By cutting each other a little bit of slack and having empathy for those in new and uncomfortable situations, we can all survive this.
Most countries are at least a week into their Covid-19 preparations, and customer support teams are settling in to their new normal. Whether your volume has gone up or gone down, the way your team works has almost definitely changed. What will happen over the next few weeks and months?
While the future is uncertain, we do know one thing: none of us are in this alone.
With that in mind, we want to share stories of how other customer support teams are feeling. Hopefully knowing that other people are going through similar situations can provide a sense of community – even if we can’t provide any more clarity into the future.
Embracing the new normal
The way we interact with the world around us has had to change. Even if you are one of the lucky ones that are able to work from home without interruption, life is looking a little different.
Cheryl Spriggs, Manager at Service Direct, says that customers have changed too. “There are a number of customers that are on edge. Three different customers in the last week have raged at teammates, including me.”
It’s a tense time for many people. Not only are they worried about the health of themselves and their loved ones, but they’re also incredibly nervous about how this is going to impact them financially.
Plus, they’re likely going through it with minimal social contact.
Andre Larsen, Knowledgebase Coordinator and Billing Specialist at Carrot says they’ve seen an opportunity in these changes. “With the isolation guidelines in place, we want to be beacons of positivity and help our members use this time to focus on the things they can control.”
One way their team is doing this is by building social interaction into their customer support strategy. While customers can still contact their team using their regular contact channels, Andre says that they are trying to open up more avenues for communication, such as live Zoom calls. “We want the social interaction, and don’t want it to be solely technical- or strategy-based.”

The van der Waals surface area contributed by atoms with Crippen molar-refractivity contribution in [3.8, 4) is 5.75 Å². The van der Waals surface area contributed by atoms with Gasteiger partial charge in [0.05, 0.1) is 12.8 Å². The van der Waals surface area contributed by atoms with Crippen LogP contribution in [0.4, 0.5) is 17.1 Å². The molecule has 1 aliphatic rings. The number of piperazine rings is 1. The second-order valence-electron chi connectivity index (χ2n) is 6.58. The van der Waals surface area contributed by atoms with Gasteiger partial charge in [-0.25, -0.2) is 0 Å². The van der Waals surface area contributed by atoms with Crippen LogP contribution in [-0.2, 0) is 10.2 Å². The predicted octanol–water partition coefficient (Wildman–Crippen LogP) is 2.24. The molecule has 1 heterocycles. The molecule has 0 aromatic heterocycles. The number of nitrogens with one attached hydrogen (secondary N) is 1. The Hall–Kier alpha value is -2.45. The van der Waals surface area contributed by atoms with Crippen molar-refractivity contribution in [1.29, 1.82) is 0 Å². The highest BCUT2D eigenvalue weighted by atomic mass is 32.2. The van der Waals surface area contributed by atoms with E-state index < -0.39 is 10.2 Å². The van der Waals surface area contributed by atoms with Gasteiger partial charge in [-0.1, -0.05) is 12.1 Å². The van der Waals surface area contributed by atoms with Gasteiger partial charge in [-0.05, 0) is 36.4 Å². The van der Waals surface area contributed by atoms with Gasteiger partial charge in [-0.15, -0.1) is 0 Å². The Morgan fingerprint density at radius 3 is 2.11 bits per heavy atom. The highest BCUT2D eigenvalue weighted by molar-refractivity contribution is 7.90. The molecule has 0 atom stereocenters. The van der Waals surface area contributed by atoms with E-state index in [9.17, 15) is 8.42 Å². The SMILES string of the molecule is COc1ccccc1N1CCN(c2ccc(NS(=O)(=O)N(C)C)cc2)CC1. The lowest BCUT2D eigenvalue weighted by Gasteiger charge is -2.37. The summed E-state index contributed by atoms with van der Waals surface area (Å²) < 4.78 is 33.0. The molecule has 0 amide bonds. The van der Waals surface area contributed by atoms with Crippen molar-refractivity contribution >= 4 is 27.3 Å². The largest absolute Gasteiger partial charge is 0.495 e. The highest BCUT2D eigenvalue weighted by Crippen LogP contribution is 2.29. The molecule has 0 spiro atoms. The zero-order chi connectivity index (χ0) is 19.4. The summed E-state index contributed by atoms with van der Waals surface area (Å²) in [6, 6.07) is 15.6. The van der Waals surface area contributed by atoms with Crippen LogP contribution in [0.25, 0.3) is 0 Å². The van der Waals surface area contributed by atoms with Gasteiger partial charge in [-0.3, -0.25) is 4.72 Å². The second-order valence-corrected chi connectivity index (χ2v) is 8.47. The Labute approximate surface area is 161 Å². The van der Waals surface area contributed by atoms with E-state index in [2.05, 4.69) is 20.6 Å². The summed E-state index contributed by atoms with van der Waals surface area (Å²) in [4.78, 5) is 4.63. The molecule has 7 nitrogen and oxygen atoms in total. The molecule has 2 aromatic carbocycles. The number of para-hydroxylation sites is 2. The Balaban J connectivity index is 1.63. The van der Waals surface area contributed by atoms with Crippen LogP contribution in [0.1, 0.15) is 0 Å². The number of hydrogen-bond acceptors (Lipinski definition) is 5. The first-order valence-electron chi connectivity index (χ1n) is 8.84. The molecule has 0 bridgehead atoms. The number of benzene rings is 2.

Cheryl says her team is taking the time to listen and act appropriately. “We know our customers [service and trades workers] are considered essential businesses during this pandemic and they are re-evaluating what marketing partners to continue moving forward with if they have limited availability to serve their customers.”
But that doesn’t mean that customers can walk all over the frontline employees, either. “If any inappropriate behavior continues I ask my team to get me involved as soon as possible and I will call back the customer directly after giving them some time to breathe,” suggests Cheryl.
When asked about their biggest concerns for the future, many expressed the obvious concerns for the wellbeing of their staff.
“Other than the dramatic scary worries, I worry a lot about my team. Not just their and their family’s health, but their mental health. Too much stress wears you down and I want everyone to be able to stay happy and healthy,” says Diana Potter, Head of Support at Qwilr. Their team is spending more time checking in with each other, with the remote teams helping their in-office staff adust to the new way of working.